At least part of the reason for his retaliation theory, Forchion said, is that he never had problems before February – and everyone knows he smokes marijuana.
"I have a bong sitting next to me right now," he said in the radio interview.
It wasn't until the February complaint, he said, that police and prosecutors started paying his establishment more attention.
Now, fresh out of jail, Forchion is inviting Mercer County Acting Prosecutor Angelo Onofri to personally handle the prosecution side of his case, while Forchion represents himself.
"I want you to do this... I want you to take this beating," he said in challenging Onofri.
May 2, 2016
But, but...weed is for the people, it's the people's weed.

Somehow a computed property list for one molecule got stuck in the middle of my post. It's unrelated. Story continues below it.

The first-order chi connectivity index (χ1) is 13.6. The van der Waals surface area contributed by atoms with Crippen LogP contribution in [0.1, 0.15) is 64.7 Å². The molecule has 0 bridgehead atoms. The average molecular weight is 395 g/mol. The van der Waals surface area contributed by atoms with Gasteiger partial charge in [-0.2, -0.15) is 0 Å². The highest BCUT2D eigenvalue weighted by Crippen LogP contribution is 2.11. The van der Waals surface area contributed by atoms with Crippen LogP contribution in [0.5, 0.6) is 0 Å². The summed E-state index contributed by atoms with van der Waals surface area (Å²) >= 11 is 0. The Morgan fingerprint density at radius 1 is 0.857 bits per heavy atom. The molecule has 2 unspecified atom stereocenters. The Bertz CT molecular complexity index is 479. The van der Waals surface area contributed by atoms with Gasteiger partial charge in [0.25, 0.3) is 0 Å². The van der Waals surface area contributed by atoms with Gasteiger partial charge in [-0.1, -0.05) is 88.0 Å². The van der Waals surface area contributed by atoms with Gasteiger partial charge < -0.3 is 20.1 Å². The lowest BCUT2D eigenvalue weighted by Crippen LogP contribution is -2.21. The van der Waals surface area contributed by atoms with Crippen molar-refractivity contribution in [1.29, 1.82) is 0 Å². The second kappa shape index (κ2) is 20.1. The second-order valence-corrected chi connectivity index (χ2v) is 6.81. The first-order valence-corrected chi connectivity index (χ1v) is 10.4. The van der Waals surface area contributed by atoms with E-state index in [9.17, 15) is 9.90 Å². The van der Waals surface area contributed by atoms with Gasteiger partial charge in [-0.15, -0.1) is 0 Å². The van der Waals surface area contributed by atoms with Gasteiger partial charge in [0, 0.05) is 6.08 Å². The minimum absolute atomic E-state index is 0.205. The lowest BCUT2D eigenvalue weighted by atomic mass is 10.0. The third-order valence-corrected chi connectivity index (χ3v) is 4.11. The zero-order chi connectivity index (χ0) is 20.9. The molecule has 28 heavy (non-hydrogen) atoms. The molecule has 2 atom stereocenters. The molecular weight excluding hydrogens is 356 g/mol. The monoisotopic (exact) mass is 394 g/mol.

On Friday, longtime weed enthusiast Woody Harrelson lost a Hawaii-wide bid for licensing a medical marijuana dispensary through his company Simple Organic Living LLC. The State of Hawaii Department of Health opened applications for "a total of eight dispensary licenses: three for the City & County of Honolulu, two for Hawaii County, two for Maui County and one for Kauai County." According to Reuters, the state "did not specifically say why the actor's application was denied." Sure, he's not too upset, though. He'll find something else to do with all that would-be dispensary money.